May 24, 1971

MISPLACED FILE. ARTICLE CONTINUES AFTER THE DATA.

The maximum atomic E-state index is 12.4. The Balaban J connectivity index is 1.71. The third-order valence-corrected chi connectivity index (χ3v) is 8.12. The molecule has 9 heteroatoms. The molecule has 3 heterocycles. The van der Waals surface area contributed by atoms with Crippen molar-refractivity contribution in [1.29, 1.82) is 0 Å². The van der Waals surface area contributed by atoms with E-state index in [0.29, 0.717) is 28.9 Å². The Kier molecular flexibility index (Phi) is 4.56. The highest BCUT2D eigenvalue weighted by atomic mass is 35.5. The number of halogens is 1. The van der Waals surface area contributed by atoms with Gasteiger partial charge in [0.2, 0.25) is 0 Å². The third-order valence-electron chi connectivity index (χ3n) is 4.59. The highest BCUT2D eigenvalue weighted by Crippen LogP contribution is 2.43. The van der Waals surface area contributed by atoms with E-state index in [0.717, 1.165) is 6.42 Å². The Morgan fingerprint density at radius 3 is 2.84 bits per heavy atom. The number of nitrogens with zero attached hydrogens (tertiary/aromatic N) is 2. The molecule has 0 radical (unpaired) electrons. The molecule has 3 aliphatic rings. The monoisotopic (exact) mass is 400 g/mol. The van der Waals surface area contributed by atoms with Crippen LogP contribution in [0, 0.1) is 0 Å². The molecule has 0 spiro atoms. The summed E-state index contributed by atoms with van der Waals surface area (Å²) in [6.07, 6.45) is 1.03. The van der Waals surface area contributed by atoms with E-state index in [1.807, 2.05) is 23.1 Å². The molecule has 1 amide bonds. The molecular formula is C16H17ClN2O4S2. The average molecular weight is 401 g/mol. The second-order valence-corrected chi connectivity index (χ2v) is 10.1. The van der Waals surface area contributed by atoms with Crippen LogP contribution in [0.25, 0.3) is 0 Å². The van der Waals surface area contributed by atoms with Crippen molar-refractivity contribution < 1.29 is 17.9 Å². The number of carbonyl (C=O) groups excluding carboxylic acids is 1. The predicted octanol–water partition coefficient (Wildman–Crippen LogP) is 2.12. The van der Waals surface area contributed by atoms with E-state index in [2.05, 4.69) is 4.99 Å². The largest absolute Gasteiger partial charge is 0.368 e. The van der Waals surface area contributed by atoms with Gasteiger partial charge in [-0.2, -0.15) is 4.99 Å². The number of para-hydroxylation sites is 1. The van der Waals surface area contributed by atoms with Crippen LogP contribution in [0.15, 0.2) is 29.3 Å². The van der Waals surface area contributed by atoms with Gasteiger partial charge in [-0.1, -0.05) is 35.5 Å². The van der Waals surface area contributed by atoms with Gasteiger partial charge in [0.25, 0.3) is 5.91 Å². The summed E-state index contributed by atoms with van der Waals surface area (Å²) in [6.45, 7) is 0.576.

In a negligence action to recover damages for personal injuries, etc., defendant Hertz Corporation appeals from a judgment of the Supreme Court, Kings County, entered April 15, 1970, in favor of plaintiffs upon a jury verdict of $200,000 for plaintiff Silvi Furletti, of $26,000 for plaintiff Silvio Furletti, of $20,000 for plaintiff George Furletti and of $10,000 for plaintiff Peter Watral. Judgment reversed, on the law, and new trial granted, with costs to abide the event. The court has considered the questions of fact and has determined that it would not grant a new trial upon those questions. On Novmber 16, 1966, Lovejoy, the Public Administrator's decedent, went to the office of defendant Hertz on Tenth Avenue and 38th Street in Manhattan to rent a small panel truck. While there he signed a paper denominated a rental agreement. The front of the agreement contained the following printed legend in small capital letters: "I HAVE READ THE TERMS AND CONDITIONS ON PAGE 1 (OTHER SIDE) AND PAGE 2 OF THIS RENTAL AGREEMENT AND AGREE THERETO:" The reverse side of the form (p. 1), which itself was of thin quality, of the type used in a packet containing multiple copies separated by sheets of carbon paper, contained the following terms: "2. Under no circumstances shall vehicle be used, operated or driven: (A) to carry persons other than drivers or helpers, who shall ride only within the cab". * * * "11. No right of Lessor under this Rental Agreement may be waived except by a written instrument duly signed by a Principal Officer of Lessor." The reverse side of the paper also contains, in mirror reverse style, the many handwritten entries made on the front, which had the effect of obscuring, in many places, the terms printed thereon. The jury could have found that Lewis, the Hertz dispatcher, had simply turned the form toward Lovejoy, directing him to sign in one place and initial it in another, and that he then retrieved it. The jury could also have found that Lewis was aware that plaintiffs George and Silvi Furletti and Peter Watral intended to take the truck on a hunting trip and that some of them were to ride in the van. These three plaintiffs were injured when the truck, which had been traveling on the New York State Thruway at a speed of about 80 miles per hour, struck a center mall and then veered towards and struck a bridge railing and overturned in the middle of the northbound lane. The case was submitted to the jury, without objection by either side, on the theory that Hertz could validly shield itself from derivative liability by clause 2 above set forth (cf. Vehicle and Traffic Law, § 388). It is therefore unnecessary for present purposes to determine the validity of that clause in the contract. The jury was charged as follows with respect to the issue of Lewis' ability to waive clause 2 on behalf of Hertz: "There is a contention on the part of these plaintiffs that notwithstanding there was a provision in this contract which precluded its use by more than two persons, and precluded anybody getting and riding in the body of that truck, the operator of that station in behalf of Hertz, in delivering the truck to Lovejoy knew of the use to which it was put, knew that more than two persons were going to get into the truck, took the money from Lovejoy knowing that is the way the truck was to be used, and thereby waived that provision in the contract which said only two persons may ride in the cab and nobody in the body. * * * There is a claim in this action that the acts of the defendant Hertz constituted a waiver of one of the terms and conditions of the rental agreement. A waiver is an intentional abandonment or relinquishment of a known right or advantage which, but for such waiver the party would have enjoyed. It is a voluntary act of a party and does not require or depend upon a new contract, new consideration or new estoppel. It is essentially a matter of intentions." The charge was later "clarified" as follows: "Jurors, in the instructions I had given to you on the matter of waiver, I have been told there may have been some confusion in the instructions which I had given to you. So in order that there may be no confusion, I will advise you as to a particular point, and that is this. In connection with the making of the contract itself, right up to the time the contract was signed, anything that took place by way of discussion before that was merged into and included in the contract, and the terms of that contract may not be changed. However, as regards whether there was a waiver of any one of the terms of that contract or not, the immediate, subsequent conduct of the parties, either by word of mouth or by physical and actual conduct, may be taken into consideration as to whether there was a waiver of that paragraph number 2, referring to whether more than two persons could ride in that truck. In appraising whether there was or was not a waiver, you have the right to take into consideration the knowledge which the agent of Hertz had in connection with the use to which the truck was to be put, in connection with his conduct after the signing. If you find that after the contract was fully signed, the agent for Hertz then turned the keys over to Mr. Lovejoy with knowledge that it was to be used for a hunting trip, if there was such knowledge, and with knowledge that three or more were going to get into that truck and use it, if there was such knowledge, and watched them get into the truck and drive away, that would be a waiver. But the agent for Hertz, who has the right to break a contract as well as make it, did have the right to waive the provision against more than two people using that truck. But all of the circumstances must be taken into consideration, but the waiver could only take place after the contract was signed and not before. If you decide there was a waiver, it must have been an actual knowing waiver, not just that three fellows jumped into the truck and skipped off before Mr. Lewis could stop them from doing such thing. The waiver must have been intentional, knowingly, and performed after the signing of the contract." In our opinion these portions of the charge were erroneous. By the terms of the rental agreement only a principal officer of Hertz was empowered to waive a provision of the agreement. Lewis, the dispatcher, was not such an officer (cf. Bible v. Hancock Mut. Life Ins. Co., 256 N.Y. 458). In any event, no waiver may be imputed to Hertz if Lovejoy had actual or imputed knowledge of clause 11, a point which was never clearly brought home to the jury. To compound the error further, the jury was instructed "that a written contract may thus be effectively modified even when it contains a stipulation against oral modification has long been established, as was said by Judge CARDOZO, who was Chief Judge of this State, `those who make a contract may unmake it. The clause which forbids a change may be changed like any other. The prohibition of oral waiver may itself be waived'." Again, this portion of the charge ignored the fact that the contract was made by Hertz and not Lewis (see 2 Williston, Contracts [3d ed.], § 277A). The trial court stated, in refusing an additional request for an instruction, "I don't want to get this jury confused any more than perhaps they already are. The more instructions you give them, the more confused they can become. They were charged too much already." We agree. Shapiro, Gulotta and Brennan, JJ., concur; Hopkins, Acting P.J., dissents and votes to affirm the judgment, with the following memorandum, in which Christ, J., concurs: Plaintiffs George and Silvi Furletti and Peter Watral were passengers in the panel truck rented by the decedent Lovejoy from Hertz through Lewis, its employee authorized to deal with customers in the course of Hertz' business. They were present at the time Lovejoy signed the rental agreement and received the vehicle. They testified that there was no discussion between Lewis and Lovejoy of any restriction in the number of passengers to be carried in the truck. Moreover, they testified that they entered the truck and Lovejoy drove away under circumstances that the jury could reasonably find gave Lewis full opportunity to observe that they were passengers. Lewis testified, on the other hand, that he informed Lovejoy in the presence of these plaintiffs that the terms of the rental agreement forbade more than one passenger besides the driver. This evidence was of course in conflict with the testimony of plaintiffs and created an issue of fact for the jury to resolve. The issue was determined by the jury favorably for plaintiffs. Upon this state of the record, Hertz cannot rely on the agreement to dissolve its derivative liability under subdivision 1 of section 388 Veh. Traf. of the Vehicle and Traffic Law. This is not a case where the owner of a vehicle limits his permission for its operation and use (cf. Rolfe v. Hewitt, 227 N.Y. 486; Arcara v. Moresse, 258 N.Y. 211). Rather, it is a case where the owner has entrusted his business of renting vehicles to an employee who, in the eyes of the customer and the public, has apparent authority to negotiate the terms on which the vehicles are rented. These plaintiffs, as the jury found, did not know the limitation of the consent granted by the rental agreement, yet they were permitted to enter the vehicle without objection or denial of use by Hertz' employee in charge of the leasing of the vehicle. Under these circumstances plaintiffs made out a case that their lawful use of the vehicle could not be controverted by Hertz in the face of the conduct of its employee. The employee's apparent authority created an estoppel against Hertz to defeat its derivative liability (cf. Smyth v. Pellegrino, 28 A.D.2d 537; Sweeney v. Hartman, 296 Mich. 343; Leviness v. Post, 6 Daly 321; Santise v. Martins, Inc., 258 App. Div. 663; 2 N.Y. Jur., Agency, §§ 92, 242, 246). Under this view, it is immaterial that the rental agreement provided for no waiver of its terms except in writing executed by an officer of Hertz. The authority of Lewis, the employee, in the setting of the leasing itself was not diminished by any notice to the public; these plaintiffs never saw or heard of the restriction of Lewis' authority; and, like the limitation as to the number of passengers, the apparent authority of Lewis held out by Hertz estops Hertz from asserting the restriction of power. In the sense of estoppel, then, the trial court's charge was not erroneous. True, the charge put the issue under the category of waiver rather than estoppel, but we should not stand on characterizations, if the essential elements of the conduct of Lewis and Hertz were fairly brought to the attention of the jury. Here the court described the evidence of the conduct in issue and the claims of the parties and instructed the jury as to the effect of waiver, in the event the jury found the conduct of Lewis so to be constituted. Though the correct legal term for the complex of rights which was the center of the question before the jury was estoppel, yet it must be recalled that "Waiver belongs to the family of estoppel, and often in such cases they are convertible terms" ( Maloney v. Northwestern Masonic Aid Assn., 8 App. Div. 575, 579). Indeed the Court of Appeals has said ( Kiernan v. Dutchess County Mut. Ins. Co., 150 N.Y. 190, 195), "While express waiver rests upon intention, and estoppel upon misleading conduct, implied waiver may rest upon either, for it exists when there is an intention to waive unexpressed, but clearly to be inferred from circumstances, or when there is no such intention in fact, but the conduct of the insurer has misled the insured into acting on a reasonable belief that the company has waived some provision of the policy" (see, also, 5 Williston, Contracts [3d ed.], § 679; 28 Am.Jur.2d, Estoppel and Waiver, § 30, pp. 634-635).